If your goal entering a hive is to cause as little disruption as possible, propolis is an obstacle.
Propolis can be really built up inside the hive at the end of winter and makes the first full inspection difficult. One way to keep down the vibrations and resonance of hive inspection is to keep hive tools sharp and use those sharp edges to cut through propolis unstead of prying and forcing frames and boxes apart. Brute force always results in more banging and disturbance. Instead of prying each hive apart from the one next to it or from the side wall of the box, cutting between the shoulders of the frames is quieter and kills fewer bees.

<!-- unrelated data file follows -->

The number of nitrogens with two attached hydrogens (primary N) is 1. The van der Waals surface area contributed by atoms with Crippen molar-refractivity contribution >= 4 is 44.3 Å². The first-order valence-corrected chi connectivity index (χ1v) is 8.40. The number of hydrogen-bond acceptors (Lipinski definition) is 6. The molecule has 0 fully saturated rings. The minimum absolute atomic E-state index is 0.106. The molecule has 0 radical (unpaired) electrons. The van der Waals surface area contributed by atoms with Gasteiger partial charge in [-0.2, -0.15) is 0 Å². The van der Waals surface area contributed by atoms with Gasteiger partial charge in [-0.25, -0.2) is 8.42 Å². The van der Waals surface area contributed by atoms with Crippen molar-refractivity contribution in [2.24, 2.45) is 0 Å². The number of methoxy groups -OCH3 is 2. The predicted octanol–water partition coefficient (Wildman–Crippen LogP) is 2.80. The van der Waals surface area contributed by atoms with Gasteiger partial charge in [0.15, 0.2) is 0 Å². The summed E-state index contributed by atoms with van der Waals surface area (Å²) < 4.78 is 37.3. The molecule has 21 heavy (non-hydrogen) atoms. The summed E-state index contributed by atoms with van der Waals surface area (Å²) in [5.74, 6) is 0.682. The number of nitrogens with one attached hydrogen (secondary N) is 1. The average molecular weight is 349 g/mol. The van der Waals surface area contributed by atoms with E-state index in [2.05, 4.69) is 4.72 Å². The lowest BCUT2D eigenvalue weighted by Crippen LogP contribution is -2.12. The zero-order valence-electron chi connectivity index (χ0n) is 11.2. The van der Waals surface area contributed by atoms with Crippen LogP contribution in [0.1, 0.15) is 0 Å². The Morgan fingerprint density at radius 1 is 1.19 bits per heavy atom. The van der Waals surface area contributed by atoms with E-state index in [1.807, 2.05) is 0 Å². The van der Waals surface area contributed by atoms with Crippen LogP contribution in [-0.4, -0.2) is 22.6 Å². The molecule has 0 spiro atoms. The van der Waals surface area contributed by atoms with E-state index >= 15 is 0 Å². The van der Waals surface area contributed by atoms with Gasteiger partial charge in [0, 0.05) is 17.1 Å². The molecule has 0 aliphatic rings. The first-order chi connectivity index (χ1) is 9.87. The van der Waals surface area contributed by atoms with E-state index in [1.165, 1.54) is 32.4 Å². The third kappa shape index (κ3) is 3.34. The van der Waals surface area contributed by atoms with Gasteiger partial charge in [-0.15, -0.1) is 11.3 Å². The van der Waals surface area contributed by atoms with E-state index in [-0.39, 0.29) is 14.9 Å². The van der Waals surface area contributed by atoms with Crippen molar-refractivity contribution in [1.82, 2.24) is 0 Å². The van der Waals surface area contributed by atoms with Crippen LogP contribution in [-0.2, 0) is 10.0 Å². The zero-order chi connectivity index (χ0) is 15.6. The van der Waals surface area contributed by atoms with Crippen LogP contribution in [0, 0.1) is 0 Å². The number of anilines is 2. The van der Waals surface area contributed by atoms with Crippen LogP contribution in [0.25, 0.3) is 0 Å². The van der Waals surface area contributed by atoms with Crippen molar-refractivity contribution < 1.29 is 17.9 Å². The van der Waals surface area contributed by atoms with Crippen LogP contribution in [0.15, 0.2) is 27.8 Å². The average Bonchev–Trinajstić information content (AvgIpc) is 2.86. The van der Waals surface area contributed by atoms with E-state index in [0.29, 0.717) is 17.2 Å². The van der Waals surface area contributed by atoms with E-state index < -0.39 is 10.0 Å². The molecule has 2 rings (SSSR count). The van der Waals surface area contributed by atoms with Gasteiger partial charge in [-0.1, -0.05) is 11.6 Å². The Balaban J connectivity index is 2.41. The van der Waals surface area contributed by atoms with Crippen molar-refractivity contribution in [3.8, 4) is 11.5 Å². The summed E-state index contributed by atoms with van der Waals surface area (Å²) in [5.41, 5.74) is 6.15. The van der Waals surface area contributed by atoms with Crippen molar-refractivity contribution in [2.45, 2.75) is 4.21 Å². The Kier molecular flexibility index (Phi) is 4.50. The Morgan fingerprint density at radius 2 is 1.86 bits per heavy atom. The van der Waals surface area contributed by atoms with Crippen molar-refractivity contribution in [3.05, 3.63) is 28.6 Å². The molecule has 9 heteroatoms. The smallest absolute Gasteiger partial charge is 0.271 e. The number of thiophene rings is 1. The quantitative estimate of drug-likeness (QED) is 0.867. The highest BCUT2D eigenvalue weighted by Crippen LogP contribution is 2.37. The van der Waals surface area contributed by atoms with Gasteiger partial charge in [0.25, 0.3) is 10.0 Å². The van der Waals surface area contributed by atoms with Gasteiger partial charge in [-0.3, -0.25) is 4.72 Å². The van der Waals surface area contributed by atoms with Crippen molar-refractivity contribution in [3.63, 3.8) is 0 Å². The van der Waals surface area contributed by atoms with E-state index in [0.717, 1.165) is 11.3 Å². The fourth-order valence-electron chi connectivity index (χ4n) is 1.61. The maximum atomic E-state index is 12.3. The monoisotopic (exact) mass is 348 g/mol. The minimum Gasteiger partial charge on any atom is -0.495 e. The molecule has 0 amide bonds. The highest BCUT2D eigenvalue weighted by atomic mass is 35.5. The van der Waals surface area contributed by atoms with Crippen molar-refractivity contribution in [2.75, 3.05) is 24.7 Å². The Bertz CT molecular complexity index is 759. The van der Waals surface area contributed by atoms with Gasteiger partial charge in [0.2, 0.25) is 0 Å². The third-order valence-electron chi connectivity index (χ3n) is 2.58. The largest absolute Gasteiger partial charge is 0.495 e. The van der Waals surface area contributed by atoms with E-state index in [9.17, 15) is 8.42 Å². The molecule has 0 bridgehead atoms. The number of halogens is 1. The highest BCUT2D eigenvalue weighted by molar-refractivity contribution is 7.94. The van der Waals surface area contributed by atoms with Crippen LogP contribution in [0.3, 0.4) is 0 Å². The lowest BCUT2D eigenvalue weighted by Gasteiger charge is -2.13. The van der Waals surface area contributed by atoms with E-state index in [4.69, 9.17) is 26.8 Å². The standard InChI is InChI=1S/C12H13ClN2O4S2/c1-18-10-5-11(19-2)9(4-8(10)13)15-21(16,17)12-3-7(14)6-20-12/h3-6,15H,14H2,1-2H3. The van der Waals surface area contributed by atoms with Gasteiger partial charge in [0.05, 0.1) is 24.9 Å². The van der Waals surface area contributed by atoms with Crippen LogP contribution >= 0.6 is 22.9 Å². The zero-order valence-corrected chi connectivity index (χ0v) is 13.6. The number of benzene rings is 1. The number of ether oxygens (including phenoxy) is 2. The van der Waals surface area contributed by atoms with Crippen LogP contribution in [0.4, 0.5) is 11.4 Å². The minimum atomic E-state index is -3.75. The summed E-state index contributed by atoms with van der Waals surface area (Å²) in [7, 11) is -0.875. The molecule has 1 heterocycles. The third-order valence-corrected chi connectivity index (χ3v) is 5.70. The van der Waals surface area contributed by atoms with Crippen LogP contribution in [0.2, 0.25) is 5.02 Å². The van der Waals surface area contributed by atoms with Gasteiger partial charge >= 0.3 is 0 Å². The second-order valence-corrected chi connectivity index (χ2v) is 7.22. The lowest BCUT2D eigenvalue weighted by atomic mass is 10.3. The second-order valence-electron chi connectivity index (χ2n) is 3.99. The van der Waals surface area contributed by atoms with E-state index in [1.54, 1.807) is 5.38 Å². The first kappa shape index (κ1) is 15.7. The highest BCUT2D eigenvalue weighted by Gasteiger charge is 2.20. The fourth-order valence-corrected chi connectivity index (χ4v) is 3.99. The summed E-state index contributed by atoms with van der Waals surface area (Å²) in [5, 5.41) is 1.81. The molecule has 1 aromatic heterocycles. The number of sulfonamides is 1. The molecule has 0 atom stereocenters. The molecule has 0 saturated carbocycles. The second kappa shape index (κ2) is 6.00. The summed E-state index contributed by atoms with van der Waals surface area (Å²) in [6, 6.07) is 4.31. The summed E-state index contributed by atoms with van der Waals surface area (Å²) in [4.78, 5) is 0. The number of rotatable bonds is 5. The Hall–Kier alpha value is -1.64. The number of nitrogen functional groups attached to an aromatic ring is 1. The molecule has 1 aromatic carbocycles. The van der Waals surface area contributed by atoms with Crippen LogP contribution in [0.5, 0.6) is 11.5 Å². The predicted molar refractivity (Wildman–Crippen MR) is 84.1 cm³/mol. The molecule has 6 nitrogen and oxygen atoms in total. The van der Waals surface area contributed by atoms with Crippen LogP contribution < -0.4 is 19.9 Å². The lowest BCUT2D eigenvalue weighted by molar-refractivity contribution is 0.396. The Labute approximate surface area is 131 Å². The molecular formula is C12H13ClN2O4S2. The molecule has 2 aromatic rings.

Cutting downward between the shoulders of the frames all the way across a hive box side to side at both ends before even taking the first frame out reduces the amount of brute force used, and thereby the resonance and disruption of ordinary hive inspections. That downward cutting motion also pushes some of the propolis down, scraping it off the frames shoulders with that same motion. Moving so much of the propolis out of the way can make that first major inspection after winter less stressful for beekeeper and for bees.